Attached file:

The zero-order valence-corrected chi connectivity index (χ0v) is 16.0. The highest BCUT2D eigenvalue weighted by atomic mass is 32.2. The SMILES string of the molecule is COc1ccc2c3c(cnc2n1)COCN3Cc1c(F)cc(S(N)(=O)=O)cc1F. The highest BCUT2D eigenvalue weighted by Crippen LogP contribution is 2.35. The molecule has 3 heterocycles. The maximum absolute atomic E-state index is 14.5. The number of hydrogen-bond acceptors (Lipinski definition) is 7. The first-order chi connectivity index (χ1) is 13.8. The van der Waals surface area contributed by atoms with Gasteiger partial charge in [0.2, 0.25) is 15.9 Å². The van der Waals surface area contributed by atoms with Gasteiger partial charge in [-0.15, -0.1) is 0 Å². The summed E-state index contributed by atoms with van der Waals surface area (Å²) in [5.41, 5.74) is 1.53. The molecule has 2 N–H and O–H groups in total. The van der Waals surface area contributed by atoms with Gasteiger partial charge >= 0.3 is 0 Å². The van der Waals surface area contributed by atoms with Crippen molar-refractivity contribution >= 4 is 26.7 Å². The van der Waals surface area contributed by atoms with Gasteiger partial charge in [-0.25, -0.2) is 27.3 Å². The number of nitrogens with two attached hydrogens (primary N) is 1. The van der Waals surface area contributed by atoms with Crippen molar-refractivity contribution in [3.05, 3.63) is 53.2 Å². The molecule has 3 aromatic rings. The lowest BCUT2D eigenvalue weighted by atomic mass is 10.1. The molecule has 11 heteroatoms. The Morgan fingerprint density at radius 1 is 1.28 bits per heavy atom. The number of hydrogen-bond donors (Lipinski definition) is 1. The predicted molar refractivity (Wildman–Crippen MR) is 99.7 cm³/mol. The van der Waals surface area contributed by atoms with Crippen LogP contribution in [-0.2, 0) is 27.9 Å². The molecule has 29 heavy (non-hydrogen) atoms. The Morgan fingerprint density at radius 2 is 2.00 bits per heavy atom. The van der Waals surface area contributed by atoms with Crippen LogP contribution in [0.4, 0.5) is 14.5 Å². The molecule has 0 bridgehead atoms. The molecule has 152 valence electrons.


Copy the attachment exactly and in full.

The zero-order valence-corrected chi connectivity index (χ0v) is 16.0. The highest BCUT2D eigenvalue weighted by atomic mass is 32.2. The SMILES string of the molecule is COc1ccc2c3c(cnc2n1)COCN3Cc1c(F)cc(S(N)(=O)=O)cc1F. The highest BCUT2D eigenvalue weighted by Crippen LogP contribution is 2.35. The molecule has 3 heterocycles. The maximum absolute atomic E-state index is 14.5. The number of hydrogen-bond acceptors (Lipinski definition) is 7. The first-order chi connectivity index (χ1) is 13.8. The van der Waals surface area contributed by atoms with Gasteiger partial charge in [0.2, 0.25) is 15.9 Å². The van der Waals surface area contributed by atoms with Gasteiger partial charge in [-0.15, -0.1) is 0 Å². The summed E-state index contributed by atoms with van der Waals surface area (Å²) in [5.41, 5.74) is 1.53. The molecule has 2 N–H and O–H groups in total. The van der Waals surface area contributed by atoms with Gasteiger partial charge >= 0.3 is 0 Å². The van der Waals surface area contributed by atoms with Crippen molar-refractivity contribution >= 4 is 26.7 Å². The van der Waals surface area contributed by atoms with Gasteiger partial charge in [-0.25, -0.2) is 27.3 Å². The number of nitrogens with two attached hydrogens (primary N) is 1. The van der Waals surface area contributed by atoms with Crippen molar-refractivity contribution in [3.05, 3.63) is 53.2 Å². The molecule has 3 aromatic rings. The lowest BCUT2D eigenvalue weighted by atomic mass is 10.1. The molecule has 11 heteroatoms. The Morgan fingerprint density at radius 1 is 1.28 bits per heavy atom. The number of hydrogen-bond donors (Lipinski definition) is 1. The predicted molar refractivity (Wildman–Crippen MR) is 99.7 cm³/mol. The van der Waals surface area contributed by atoms with Crippen LogP contribution in [-0.2, 0) is 27.9 Å². The molecule has 29 heavy (non-hydrogen) atoms. The Morgan fingerprint density at radius 2 is 2.00 bits per heavy atom. The van der Waals surface area contributed by atoms with Crippen LogP contribution in [0.4, 0.5) is 14.5 Å². The molecule has 0 bridgehead atoms. The molecule has 152 valence electrons.